The promise of biochar: From lab experiment to national scale impacts
Biochar is a carbon rich soil amendment produced from biomass by a thermochemical process,
pyrolysis or gasication. Soil biochar applications have generated a great deal of interest as a
strategy for mitigating climate change by sequestering carbon in soils, and simultaneously as a
strategy for enhancing global food security by increasing crop yields especially on degraded and
poor quality soils.
In this study we evaluated the eect of biochars presence on soil and crop in various spatial
scales ranging from lab experiments to regional scale simulations.
In the rst chapter, we used an incubated experiment with 3 biochar application rates (0%, 3%
and 6%), two application methods and three replications. Soil water retention curves (SWRC) were
determined at three sampling times. The Van-Genuchten (VG) model was tted to all SWRCs and
then used to estimate the pore size distribution (PSD). Standard deviation (SD), skewness and
mode (D) were calculated in order to interpret the geometry of PSDs. The Dexter S-index and
saturated hydraulic conductivity (Ks) were also estimated. Statistical analysis was performed for
all parameters using a linear mixed model. Relative to controls, all biochar treatments increased
porosity, water content at both saturation and eld capacity and improved soil physical quality.
Biochar applications lowered Ks, bulk density and D indicative of a shift in pore size distributions
toward smaller pore sizes.
The second chapter was focused on evaluating the impacts of biochar on soil hydraulic properties
at the eld scale by combining a modeling approach with soil water content measurements. Soil
water measurements were collected from a corn-corn cropping system over two years. The eect of
biochar was expected to be the difference between the physical soil properties of the biochar and
no-biochar treatments. An inverse modeling was performed after a global sensitivity analysis to
estimate the parameters for the soil physical properties of the APSIM (The Agricultural ProductionSystems sIMulator ) model .
Results of the sensitivity analysis showed that the drainage upper
limit (DUL) was the most sensitive soil property followed by saturated hydraulic conductivity
(KS), saturated water content (SAT), maximum rate of plant water uptake (KL), maximum depth
of surface storage (MAXPOND), lower limit volumetric water content (LL15) and lower limit for
plant water uptake (LL). The dierence between the posterior distributions (with and without
biochar) showed an increase in DUL of approximately 10%. No considerable change was noted in
LL15, MAXPOND and KS whereas SAT and LL showed a slight increase and decrease in biochar
treatment, respectively, compared to no-biochar.
In the third chapter, we tried to ans r the question: Where should we apply biochar? For
this task, we developed an extensive informatics workflow for processing and analyzing crop yield
response data as well as a large spatial-scale modeling platform. we used a probabilistic graphical
model to study the relationships between soil and biochar variables and predict the probability
of crop yield response to biochar application. Our Bayesian network model was trained using the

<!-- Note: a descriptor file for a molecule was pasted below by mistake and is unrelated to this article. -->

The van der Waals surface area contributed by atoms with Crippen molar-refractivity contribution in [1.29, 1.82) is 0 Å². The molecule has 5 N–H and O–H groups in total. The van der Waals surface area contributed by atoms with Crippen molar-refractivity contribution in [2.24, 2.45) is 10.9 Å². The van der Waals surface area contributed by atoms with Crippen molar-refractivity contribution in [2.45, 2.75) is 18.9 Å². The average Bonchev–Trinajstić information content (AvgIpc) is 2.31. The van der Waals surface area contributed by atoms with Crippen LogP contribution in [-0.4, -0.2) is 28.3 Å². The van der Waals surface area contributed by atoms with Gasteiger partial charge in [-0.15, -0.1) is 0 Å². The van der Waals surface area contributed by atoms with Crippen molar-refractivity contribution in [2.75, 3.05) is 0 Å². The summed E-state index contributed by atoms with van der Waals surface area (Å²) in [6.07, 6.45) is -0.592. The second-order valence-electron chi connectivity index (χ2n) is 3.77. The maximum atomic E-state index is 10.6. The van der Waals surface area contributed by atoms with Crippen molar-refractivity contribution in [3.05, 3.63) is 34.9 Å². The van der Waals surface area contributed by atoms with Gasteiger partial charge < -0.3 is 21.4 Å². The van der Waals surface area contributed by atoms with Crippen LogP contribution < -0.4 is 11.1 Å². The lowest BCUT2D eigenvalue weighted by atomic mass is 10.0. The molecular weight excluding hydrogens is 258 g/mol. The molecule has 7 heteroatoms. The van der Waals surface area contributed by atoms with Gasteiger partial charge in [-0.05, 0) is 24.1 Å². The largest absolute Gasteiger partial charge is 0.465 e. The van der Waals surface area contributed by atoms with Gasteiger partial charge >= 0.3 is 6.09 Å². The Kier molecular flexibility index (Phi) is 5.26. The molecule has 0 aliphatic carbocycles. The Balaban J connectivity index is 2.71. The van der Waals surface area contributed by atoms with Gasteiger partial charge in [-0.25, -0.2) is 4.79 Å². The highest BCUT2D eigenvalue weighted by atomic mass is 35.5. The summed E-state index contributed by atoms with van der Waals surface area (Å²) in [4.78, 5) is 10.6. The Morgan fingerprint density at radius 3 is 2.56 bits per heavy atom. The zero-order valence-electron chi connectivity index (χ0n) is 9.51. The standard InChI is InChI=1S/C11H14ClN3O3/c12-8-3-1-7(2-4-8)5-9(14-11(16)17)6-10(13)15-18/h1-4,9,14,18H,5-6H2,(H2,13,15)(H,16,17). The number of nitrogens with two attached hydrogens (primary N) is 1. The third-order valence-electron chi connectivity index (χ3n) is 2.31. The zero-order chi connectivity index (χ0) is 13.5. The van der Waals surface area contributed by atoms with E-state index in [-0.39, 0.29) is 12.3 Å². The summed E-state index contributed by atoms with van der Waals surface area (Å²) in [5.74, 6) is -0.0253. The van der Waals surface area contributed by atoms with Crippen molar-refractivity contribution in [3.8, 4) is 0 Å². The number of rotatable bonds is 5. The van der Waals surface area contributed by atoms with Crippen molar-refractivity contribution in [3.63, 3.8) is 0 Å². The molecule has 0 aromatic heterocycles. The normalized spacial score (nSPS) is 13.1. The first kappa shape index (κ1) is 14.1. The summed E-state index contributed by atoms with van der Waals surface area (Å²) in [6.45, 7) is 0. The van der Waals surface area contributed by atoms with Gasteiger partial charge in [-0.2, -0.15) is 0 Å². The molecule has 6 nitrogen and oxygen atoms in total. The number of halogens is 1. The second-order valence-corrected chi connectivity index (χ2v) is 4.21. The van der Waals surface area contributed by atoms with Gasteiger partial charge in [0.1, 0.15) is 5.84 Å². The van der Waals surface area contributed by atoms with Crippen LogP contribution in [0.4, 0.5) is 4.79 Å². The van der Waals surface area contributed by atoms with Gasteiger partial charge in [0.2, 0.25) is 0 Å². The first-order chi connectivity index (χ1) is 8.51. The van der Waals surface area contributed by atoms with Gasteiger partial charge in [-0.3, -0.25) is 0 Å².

data collected from 103 published studies reporting yield response to biochar. Our results showed
an average 12% increase in crop yield from all the studies with a large variability ranging from
-24.4% to 98%. Soil clay content, pH, cation exchange capacity and organic carbon appeared to be
strong predictors of crop yield response to biochar. we also found that biochar carbon, nitrogen
content and highest pyrolysis temperature signicantly inuenced the yield response to biochar.
Our large spatial-scale modeling revealed that 8.4% to 30% of all U.S. cropland can be targeted and is expected to show a positive yield response to biochar application. It was found that biochar application to areas with high probability of crop yield response in the U.S could ofset a maximum of 2% of the current global anthropogenic carbon emissions per year.
In the last chapter, we made regional scale simulations of biochar effects on crop yield and
nitrate leaching using APSIM for parts of Iowa and California. Three main pieces of work were
integrated in this study. The suitable areas found for biochar application in the previous chapter in
both states, the biochar module in the APSIM model and a new developed algorithm for speeding
up the large spatial scale simulations. This allowed us to simulate 30 years of biochar effects on soil and crop for corn-corn cropping system in Iowa and alfalfa in California starting in1980 until 2016.
Model outputs were then aggregated at a climate division level and the eect of biochar was
estimated as the percent change relative to no biochar. In this study, the APSIM model suggested
an insignicant change in crop yield/biomass following biochar application with a more substantial
eect on nitrate leaching depending on weather conditions. It was found that in wet years (PDSI>3) there is a reduction in nitrate leaching along with an increase in crop yield, suggesting more
mineral nitrogen being available for the crop.
As one of the significant findings of this study, it was found that the biochar effect lasted almost for the entire 30 years of simulation period while biochar application allowed for sustainable harvest of the crop residue without losing yield
or increasing nitrate leaching. During the simulation period, biochar acted as a source of carbon
which consistently helped with increasing the mineral nitrogen pool through carbon mineralization
and relieving nitrogen stress.